Trio of recent cases shows feeble punishments for dissidents

The scene of the bomb alert on the edge of Ardoyne, in which Conal Corbett was implicated
The scene of the bomb alert on the edge of Ardoyne, in which Conal Corbett was implicated

Following Sunday night’s attack against a police officer in north Belfast, the Chief Constable spoke about making “real strides” towards putting dissident republicans before the courts.

However as the News Letter demonstrates here, even when they do manage to charge people, and the courts convict them, judges often hand down paltry sentences.

A bullet hole in a home in Ardoyne. Gerard Flannigan took possession of the gun that was used just hours later.

A bullet hole in a home in Ardoyne. Gerard Flannigan took possession of the gun that was used just hours later.

Of the three recent cases here, two are connected to the Ardoyne, the dissident hub close to the scene of the most recent shooting.

The News Letter has conducted a detailed comparison between the sentences which were actually handed down, and what the maximum sentences were at the judges’ disposal.

CASE ONE:

Conal Corbett (20 and of Flax Street in the Ardoyne area of Belfast) was given a suspended sentence on August 15, 2016, for being part of a bomb plot.

The sentence was handed down by judge Gordon Kerr at Belfast Crown Court.

The case centred on what police described as a “fairly substantial” bomb on an advertising board at Brompton Park, on the edge of Ardoyne.

It was remote controlled, and the PSNI believe it was intended to blow up officers.

It failed to detonate when triggered, and the alarm was then raised after two priests were contacted by phone.

When tracing the telephones used in the plot, police inquiries led them to Corbett.

He had purchased a phone and top-up vouchers.

When searching his house, police found items including instructions on how to assemble automatic weapons, autographs of dissident prisoners, a crossbow, and a balaclava.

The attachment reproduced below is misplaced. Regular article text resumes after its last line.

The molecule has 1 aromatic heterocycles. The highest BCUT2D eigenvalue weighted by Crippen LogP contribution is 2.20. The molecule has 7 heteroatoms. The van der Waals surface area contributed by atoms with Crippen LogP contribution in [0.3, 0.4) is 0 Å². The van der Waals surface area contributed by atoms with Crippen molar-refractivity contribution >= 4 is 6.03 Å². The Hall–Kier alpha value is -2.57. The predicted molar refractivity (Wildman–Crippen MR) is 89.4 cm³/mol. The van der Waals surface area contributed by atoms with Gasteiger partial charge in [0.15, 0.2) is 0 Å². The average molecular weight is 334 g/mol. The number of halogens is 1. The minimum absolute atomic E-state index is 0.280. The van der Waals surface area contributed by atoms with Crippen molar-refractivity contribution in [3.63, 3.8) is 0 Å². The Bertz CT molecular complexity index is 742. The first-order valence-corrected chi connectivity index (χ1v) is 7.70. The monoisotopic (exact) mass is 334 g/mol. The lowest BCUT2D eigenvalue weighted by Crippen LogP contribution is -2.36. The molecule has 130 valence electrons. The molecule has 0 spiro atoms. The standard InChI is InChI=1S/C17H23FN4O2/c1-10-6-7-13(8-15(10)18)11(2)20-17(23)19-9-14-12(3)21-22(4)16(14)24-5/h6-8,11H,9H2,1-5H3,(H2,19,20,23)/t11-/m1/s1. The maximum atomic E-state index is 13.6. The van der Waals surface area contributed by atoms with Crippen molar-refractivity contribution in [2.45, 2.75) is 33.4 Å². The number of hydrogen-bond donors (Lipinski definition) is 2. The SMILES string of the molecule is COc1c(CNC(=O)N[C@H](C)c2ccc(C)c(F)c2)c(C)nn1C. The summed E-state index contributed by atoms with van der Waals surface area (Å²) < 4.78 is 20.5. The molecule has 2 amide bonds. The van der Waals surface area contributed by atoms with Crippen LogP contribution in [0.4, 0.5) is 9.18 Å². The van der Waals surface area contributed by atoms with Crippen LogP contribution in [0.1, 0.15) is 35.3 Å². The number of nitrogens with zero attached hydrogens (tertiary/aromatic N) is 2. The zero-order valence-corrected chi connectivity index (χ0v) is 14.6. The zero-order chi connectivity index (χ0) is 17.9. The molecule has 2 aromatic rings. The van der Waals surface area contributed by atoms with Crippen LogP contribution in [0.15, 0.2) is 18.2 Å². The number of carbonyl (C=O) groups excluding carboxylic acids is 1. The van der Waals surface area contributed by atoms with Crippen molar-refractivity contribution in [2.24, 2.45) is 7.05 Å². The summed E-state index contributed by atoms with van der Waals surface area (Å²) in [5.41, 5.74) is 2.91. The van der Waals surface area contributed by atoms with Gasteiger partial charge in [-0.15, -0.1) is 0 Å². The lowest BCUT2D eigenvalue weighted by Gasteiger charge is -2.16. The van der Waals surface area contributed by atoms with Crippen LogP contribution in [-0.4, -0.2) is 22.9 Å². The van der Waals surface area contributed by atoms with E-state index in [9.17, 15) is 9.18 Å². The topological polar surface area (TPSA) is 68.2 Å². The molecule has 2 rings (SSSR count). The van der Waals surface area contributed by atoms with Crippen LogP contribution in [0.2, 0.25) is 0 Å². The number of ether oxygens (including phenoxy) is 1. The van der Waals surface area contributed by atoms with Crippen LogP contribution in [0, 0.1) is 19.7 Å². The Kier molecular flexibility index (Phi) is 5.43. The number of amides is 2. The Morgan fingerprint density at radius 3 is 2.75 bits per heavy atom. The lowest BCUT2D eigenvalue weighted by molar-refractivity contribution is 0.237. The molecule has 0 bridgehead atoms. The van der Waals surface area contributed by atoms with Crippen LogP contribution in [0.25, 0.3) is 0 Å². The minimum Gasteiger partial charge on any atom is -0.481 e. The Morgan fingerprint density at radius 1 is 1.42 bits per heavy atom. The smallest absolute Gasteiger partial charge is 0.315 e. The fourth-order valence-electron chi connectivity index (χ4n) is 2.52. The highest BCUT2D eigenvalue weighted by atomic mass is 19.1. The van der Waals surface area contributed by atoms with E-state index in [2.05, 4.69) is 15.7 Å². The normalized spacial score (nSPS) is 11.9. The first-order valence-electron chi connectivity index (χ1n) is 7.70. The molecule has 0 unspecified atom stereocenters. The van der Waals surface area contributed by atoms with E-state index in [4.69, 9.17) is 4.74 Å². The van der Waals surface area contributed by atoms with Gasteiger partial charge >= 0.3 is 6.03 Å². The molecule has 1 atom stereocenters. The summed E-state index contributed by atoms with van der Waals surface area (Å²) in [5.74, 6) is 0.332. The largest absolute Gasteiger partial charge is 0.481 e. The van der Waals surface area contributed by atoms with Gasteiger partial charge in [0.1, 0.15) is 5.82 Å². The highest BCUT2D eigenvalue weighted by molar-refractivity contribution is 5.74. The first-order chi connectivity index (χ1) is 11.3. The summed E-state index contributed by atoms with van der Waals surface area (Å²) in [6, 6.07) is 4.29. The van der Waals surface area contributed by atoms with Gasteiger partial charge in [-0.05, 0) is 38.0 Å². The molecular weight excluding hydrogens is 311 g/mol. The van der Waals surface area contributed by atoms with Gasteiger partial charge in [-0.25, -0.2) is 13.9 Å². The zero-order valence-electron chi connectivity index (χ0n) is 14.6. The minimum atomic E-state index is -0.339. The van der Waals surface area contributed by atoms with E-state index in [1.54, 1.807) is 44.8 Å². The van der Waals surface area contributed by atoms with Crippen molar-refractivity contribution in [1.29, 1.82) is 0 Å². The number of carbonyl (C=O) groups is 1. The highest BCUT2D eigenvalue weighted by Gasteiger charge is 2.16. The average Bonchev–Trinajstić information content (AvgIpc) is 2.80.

Corbett was interviewed 12 times, but gave no reply to any question.

He later pleaded guilty to four charges: two counts of possessing items for terrorist-related offences (the phone and top-up vouchers), making records of information for terrorism, and possessing documents useful for terrorism.

His sentence was for 18 months, suspended for two years. By that stage he had already spent seven months on remand.

Judge Kerr said he was taking into account Corbett’s age at the time of the crime (18), and the time spent on remand.

What was the maximum sentence?

In specific legal terms, Corbett’s above crimes fall under the Terrorism Act 2000.

They were, respectively, two counts under section 57(1), one under 58(1)(a), and one under 58(1)(b).

Section 57(1) carries a maximum term of 15 years.

Section 58(1)(a)can bring a sentence of 10 years, a fine, or both.

Section 58(1)(b) can also bring a sentence of 10 years, a fine, or both.

However, under guidelines laid out by the Department of Justice in 2008, at least half of these terms must be spent on licence rather than in custody.

After taking that into account, if Corbett had been handed consecutive (as opposed to concurrent) terms for all his crimes, a judge could have imposed maximum jail time of 25 years.

CASE TWO:

Gerard Flannigan was sentenced to serve two-and-a-half years in jail for gun possession on November 21, 2016.

The sentence was handed down by judge Geoffrey Miller at Belfast Crown Court.

Flannigan (35 and from Colin View Street, west Belfast) had pleaded guilty to three firearms offences linked to a gun attack.

A Sphinx semi-automatic pistol had been used in the attack on a house at Velsheda Court in the republican Ardoyne district of north Belfast on September 3, 2014.

The court heard that three children were inside the house at the time someone opened fire, targeting a man inside.